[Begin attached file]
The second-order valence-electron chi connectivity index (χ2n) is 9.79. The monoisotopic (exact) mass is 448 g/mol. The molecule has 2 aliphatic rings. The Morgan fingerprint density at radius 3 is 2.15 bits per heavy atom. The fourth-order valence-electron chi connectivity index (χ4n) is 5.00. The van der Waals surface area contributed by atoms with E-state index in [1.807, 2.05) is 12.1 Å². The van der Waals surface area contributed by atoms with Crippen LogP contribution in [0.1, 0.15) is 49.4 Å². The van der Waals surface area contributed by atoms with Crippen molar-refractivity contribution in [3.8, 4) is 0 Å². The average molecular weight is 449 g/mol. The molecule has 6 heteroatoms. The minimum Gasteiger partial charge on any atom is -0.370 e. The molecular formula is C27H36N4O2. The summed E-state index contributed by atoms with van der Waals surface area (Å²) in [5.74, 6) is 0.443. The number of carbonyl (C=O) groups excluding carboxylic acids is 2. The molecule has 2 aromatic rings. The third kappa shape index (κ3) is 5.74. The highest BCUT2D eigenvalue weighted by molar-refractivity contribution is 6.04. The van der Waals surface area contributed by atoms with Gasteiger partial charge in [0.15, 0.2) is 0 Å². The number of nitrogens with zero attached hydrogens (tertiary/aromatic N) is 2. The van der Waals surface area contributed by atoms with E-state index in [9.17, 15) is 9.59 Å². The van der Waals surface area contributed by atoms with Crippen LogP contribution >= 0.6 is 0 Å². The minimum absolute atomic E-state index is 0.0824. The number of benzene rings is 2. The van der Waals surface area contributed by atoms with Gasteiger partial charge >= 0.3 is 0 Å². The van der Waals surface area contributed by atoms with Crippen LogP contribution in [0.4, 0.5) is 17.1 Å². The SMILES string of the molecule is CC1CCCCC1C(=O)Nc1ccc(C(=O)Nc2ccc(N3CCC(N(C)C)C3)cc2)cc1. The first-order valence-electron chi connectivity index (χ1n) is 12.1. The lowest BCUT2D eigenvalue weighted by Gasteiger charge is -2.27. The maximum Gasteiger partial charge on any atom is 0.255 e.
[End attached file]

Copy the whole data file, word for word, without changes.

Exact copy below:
The second-order valence-electron chi connectivity index (χ2n) is 9.79. The monoisotopic (exact) mass is 448 g/mol. The molecule has 2 aliphatic rings. The Morgan fingerprint density at radius 3 is 2.15 bits per heavy atom. The fourth-order valence-electron chi connectivity index (χ4n) is 5.00. The van der Waals surface area contributed by atoms with E-state index in [1.807, 2.05) is 12.1 Å². The van der Waals surface area contributed by atoms with Crippen LogP contribution in [0.1, 0.15) is 49.4 Å². The van der Waals surface area contributed by atoms with Crippen molar-refractivity contribution in [3.8, 4) is 0 Å². The average molecular weight is 449 g/mol. The molecule has 6 heteroatoms. The minimum Gasteiger partial charge on any atom is -0.370 e. The molecular formula is C27H36N4O2. The summed E-state index contributed by atoms with van der Waals surface area (Å²) in [5.74, 6) is 0.443. The number of carbonyl (C=O) groups excluding carboxylic acids is 2. The molecule has 2 aromatic rings. The third kappa shape index (κ3) is 5.74. The highest BCUT2D eigenvalue weighted by molar-refractivity contribution is 6.04. The van der Waals surface area contributed by atoms with Gasteiger partial charge in [0.15, 0.2) is 0 Å². The number of nitrogens with zero attached hydrogens (tertiary/aromatic N) is 2. The van der Waals surface area contributed by atoms with E-state index in [9.17, 15) is 9.59 Å². The van der Waals surface area contributed by atoms with Crippen LogP contribution >= 0.6 is 0 Å². The minimum absolute atomic E-state index is 0.0824. The number of benzene rings is 2. The van der Waals surface area contributed by atoms with Gasteiger partial charge >= 0.3 is 0 Å². The van der Waals surface area contributed by atoms with Crippen LogP contribution in [0.4, 0.5) is 17.1 Å². The SMILES string of the molecule is CC1CCCCC1C(=O)Nc1ccc(C(=O)Nc2ccc(N3CCC(N(C)C)C3)cc2)cc1. The first-order valence-electron chi connectivity index (χ1n) is 12.1. The lowest BCUT2D eigenvalue weighted by Gasteiger charge is -2.27. The maximum Gasteiger partial charge on any atom is 0.255 e.